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Subject:  Re: New 2002 Roth Contributions Date:  1/11/2002  3:09 AM
Author:  mplynch Number:  33244 of 88541

We should clarify - Californians can still contribute to the Federal limits. But at this point, it looks like they will not be able to deduct on their state return the increased amount of traditional IRA contributions (or the increases to 401k, 403b, and other qualified plans).

I am interested to know where you got this information and hopeful your source is correct. My understanding of current California law, based on a couple of tax seminars I have attended over the past few days and a bit of research, is that retirement plans that conform to the federal law will be nonconforming to California law, and thus potentially subject to disqualification and penalties.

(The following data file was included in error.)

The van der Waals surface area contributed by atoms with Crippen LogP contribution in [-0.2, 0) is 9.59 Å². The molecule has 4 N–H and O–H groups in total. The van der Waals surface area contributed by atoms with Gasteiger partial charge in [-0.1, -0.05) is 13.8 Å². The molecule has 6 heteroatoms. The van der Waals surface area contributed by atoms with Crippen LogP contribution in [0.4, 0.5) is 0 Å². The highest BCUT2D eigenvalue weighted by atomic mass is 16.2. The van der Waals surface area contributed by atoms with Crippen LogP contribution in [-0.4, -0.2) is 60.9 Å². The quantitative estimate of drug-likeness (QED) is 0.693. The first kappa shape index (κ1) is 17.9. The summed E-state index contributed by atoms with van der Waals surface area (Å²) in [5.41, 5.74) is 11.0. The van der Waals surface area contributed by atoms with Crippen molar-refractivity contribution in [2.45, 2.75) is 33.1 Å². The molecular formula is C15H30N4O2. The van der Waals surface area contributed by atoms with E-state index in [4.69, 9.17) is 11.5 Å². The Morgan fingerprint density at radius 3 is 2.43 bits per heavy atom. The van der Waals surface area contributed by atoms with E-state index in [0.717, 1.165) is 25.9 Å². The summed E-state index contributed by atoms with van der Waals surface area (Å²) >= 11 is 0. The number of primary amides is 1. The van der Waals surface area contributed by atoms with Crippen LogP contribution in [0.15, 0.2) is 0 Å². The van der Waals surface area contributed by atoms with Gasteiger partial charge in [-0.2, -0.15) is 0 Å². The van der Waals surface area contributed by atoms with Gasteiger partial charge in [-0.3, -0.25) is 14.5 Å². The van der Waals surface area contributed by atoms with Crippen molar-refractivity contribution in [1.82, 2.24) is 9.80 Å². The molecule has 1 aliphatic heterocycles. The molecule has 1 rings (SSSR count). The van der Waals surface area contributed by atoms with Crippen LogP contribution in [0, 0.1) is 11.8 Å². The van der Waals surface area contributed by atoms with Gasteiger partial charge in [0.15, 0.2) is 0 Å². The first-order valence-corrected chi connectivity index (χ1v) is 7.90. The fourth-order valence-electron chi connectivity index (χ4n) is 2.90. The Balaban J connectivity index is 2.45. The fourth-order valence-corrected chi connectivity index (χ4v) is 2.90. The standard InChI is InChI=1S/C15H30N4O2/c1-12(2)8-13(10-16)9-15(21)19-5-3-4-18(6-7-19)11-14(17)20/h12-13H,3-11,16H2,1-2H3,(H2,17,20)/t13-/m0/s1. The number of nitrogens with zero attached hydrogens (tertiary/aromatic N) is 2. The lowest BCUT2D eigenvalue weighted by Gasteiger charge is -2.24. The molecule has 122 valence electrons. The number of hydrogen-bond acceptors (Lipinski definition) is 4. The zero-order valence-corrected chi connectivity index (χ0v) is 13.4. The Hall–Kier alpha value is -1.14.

The law permitting "excess" California contributions (i.e., up to the federal amount) is no longer on the books.

Therefore, although the taxing authorities have indicated they would be loath to disqualify a plan under this scenario, it is how the law reads.

If you are speculating that this (i.e., allow the larger contributions as nondeductible contributions) is how the California legislature will fix the situation, I optimistically agree. Nevertheless, my understanding is that this is not what the law currently states, and one must keep in mind the dire financial situation in which California is.

As I pointed out a dozen or so posts back, there are still 359 days (as of today) for the state legislature to amend their ways. They have made retroactive tax cuts in the past, and will likely do so again in the future. Whether they do this time is anyone's guess.

Assuming my understanding of the current law is correct, the legislature needs to fix this NOW. A year of uncertainty over what will happen is not acceptable, and I do not think we should accept such shoddy work from our representatives.
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